Brainwashing needed

Hello!

Could someone point me to a convincing document about rails testing?

My problem is this:

Testing is important in rails. But I really don’t understand why.

I’ve read core members rejecting patches.
I’ve read HOW to make tests.
I’ve read the rails testing manual.
I’ve read agile web dev section on testing.

I like to write pretty and understandable code, documentation, comment
my code well, but I’m coming from a PHP background and there is
something about rails testing I just don’t understand - what is the
real benefit for writing tests on a web application?

I don’t want to be the blind sheep and follow the mantras without
understanding. But I don’t want to fail to grasp an integral part to
working with this wonderful useful tool called rails.

Thanks!

The real benefit of testing won’t be seen (in my opinion) unless you
write
your tests first.

For example… here’s a quick unit test for a user model.

def test_generate_new_password
u = User.find_by_username “homer”
old_password = u.password_hash
newpass = u.generate_new_password(8)

 u = User.find_by_username "homer"
 assert old_password != u.password_password_hash

 assert User.try_to_login("homer", newpass)

end

I’m writing this FIRST, before i have done anything in the model. I know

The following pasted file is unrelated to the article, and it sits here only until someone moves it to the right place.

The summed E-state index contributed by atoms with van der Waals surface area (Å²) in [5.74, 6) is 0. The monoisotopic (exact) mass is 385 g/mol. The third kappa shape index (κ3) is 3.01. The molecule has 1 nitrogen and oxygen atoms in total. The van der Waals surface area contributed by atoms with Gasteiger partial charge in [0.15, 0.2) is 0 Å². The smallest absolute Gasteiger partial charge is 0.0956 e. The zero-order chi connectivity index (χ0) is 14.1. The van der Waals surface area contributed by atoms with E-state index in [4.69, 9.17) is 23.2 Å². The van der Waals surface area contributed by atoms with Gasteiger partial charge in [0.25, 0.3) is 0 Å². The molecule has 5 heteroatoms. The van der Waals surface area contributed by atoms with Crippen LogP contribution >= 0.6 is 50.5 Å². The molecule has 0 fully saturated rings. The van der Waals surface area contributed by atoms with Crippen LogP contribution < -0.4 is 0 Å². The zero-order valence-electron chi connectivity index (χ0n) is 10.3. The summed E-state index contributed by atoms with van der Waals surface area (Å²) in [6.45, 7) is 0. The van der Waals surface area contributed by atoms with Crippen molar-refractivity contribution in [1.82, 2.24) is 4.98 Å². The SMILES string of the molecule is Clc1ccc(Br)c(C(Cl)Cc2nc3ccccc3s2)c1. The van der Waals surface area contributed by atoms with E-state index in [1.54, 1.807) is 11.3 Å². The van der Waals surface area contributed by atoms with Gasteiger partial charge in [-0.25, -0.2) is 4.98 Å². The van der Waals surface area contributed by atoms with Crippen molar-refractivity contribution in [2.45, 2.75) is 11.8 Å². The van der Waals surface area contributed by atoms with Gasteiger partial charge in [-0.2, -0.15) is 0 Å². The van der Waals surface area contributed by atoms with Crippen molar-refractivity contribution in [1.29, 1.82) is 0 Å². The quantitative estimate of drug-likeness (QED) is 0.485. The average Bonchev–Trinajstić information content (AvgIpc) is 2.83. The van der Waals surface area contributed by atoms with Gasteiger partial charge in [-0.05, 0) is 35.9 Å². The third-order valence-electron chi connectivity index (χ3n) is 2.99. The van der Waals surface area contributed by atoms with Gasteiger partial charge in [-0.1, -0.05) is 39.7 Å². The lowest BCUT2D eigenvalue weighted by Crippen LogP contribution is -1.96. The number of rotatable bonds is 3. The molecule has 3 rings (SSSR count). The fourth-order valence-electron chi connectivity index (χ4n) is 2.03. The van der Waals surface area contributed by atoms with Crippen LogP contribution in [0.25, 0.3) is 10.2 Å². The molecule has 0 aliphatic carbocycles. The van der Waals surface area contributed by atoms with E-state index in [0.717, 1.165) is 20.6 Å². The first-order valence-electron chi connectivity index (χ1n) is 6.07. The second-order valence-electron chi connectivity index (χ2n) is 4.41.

what I want my user model to do and I know what the outcome should be.
Once
I have the test written, I can go into the model and actually write the
code
to make my test pass. When my test does pass, I can move on to the next
business rule, knowing that when it comes time to build my pages, I
won’t be
sitting around debugging the whole stack when the password reset feature
doesn’t work.

Here’s another example: I want the user to be redirected to the login
page
if they are not logged in. I will write an integration test.

def test_login_redirection
get “/admin/index”
assert_response :redirect
follow_redirect
assert_response :success
assert_template “login”
end

Now I just have to put in the appropriate before filters in my
application
to make this test pass. I can add to this test later to ensure that a
successful login brings the user back to the page they initially
requested.

All of this really helps when you are working on the project and the
business rules change. You can use your tests to see what you have to
change
or modify. It’s also very useful in large team projects, where your
tests
will prove that your change doesn’t break anyone else’s work. That’s why
the